Many of our readers may recognize Shaun Hatton as a familiar face from Electric Playground where his duties flip between content producer and news correspondent for programs such as EP Daily and Reviews on the Run – but that’s only part of his resume.
On the side, Hatton is involved in electronic music, playing as part of a group and even laying down the soundtrack to independent game projects. He’s a stand up guy and was generous enough to lend his time for a Skype chat with myself where we touched base on his past work, current projects, and what he might have in store for us in the year to come.
His first game composition – working under his DJ alias, DJ Finish Him, was for a 2012 indie action-platformer developed by Spooky Squid Games called They Bleed Pixels.
After playing the game’s preview trailer without sound, I wondered what material was provided for Hatton while he chipped away at finalizing the soundtrack. He played portions of the game without music, looked at concept art; his goal was to establish an overall mood to a section. It’s then that his imagination and music-making prowess could take over.
Hatton explains, “I wanted a really hard, fast, driving beat behind a lot of the music. Now, that’s not to say that the entire soundtrack is like that because it has its stronger points—as far as beats are concerned—and then it calms down in places as well.”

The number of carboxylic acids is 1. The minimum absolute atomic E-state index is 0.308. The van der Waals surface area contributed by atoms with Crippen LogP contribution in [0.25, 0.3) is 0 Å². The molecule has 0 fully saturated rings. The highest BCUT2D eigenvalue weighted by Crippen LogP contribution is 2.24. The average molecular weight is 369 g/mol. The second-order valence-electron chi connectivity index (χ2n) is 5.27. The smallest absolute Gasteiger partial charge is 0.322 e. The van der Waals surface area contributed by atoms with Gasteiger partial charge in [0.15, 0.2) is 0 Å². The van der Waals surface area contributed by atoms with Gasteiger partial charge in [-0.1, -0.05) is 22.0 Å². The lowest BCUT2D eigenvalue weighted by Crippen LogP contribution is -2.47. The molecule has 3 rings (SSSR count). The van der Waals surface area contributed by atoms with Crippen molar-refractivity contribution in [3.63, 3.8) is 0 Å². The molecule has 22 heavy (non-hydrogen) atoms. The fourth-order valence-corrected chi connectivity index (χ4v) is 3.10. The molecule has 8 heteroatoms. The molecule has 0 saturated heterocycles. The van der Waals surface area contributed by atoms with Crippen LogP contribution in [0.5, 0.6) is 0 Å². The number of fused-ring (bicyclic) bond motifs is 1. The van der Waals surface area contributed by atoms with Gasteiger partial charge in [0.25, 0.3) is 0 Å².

Since the completion of Pixels’ soundtrack, Shaun has moved on tackle other projects. As a member of the Laser Destroyer Team ensemble – he helped in the scoring of the music for another indie title, Always Sometimes Monsters from Devolver Digital (http://www.devolverdigital.com/games/view/always-sometimes-monsters), and as part of the Cybertronic Spree – a cover band of the 1986 Transformers picture – Shaun has been keeping busy.
[youtube url=”https://www.youtube.com/7X42GIOfuYo” width=”1020″ height=”940″]Hatsune Miku: Project Diva F 2nd [/youtube]
So what sort of electronic studio setup does Mr. Hatton use for his work? “I’d say about 12 different synthesizers,” he explains. “Filter units, things like that. I also have a bunch of stuff attached to the rig here that are actually toys.”
For live jams, Hatton typically only takes what he needs. As much as he would love to bring along his “battle station” setup, the type of gig would dictate the required equipment setup. “If it’s for a rock band I usually take my drum kit. If it’s solo then I’ll take a variety of synthesizer type things and hook them up.”
This still leaves endless opportunities for any number of combinations as Shaun has expressed interest in combining the elements of sound with items as simple as an “Intro to music-making Casio keyboards from the 70s and 80s,” to a Game Boy running a version of the Little Sound DJ to create a crunchy-sounding backing drum track.
While Hatton did not express a preference to the quality of sound one classic console produces as compared to another to another (which is a totally feasible debate among electronic music composers, particularly those that are fond of using chiptunes in their compositions) he did express that some of his music could have been pulled off on those older systems. “I really like being able to add a guitar here, or a really nice 808 drum or bass synthesizer track there. No one ever asked me to make things sound like a Nintendo game.”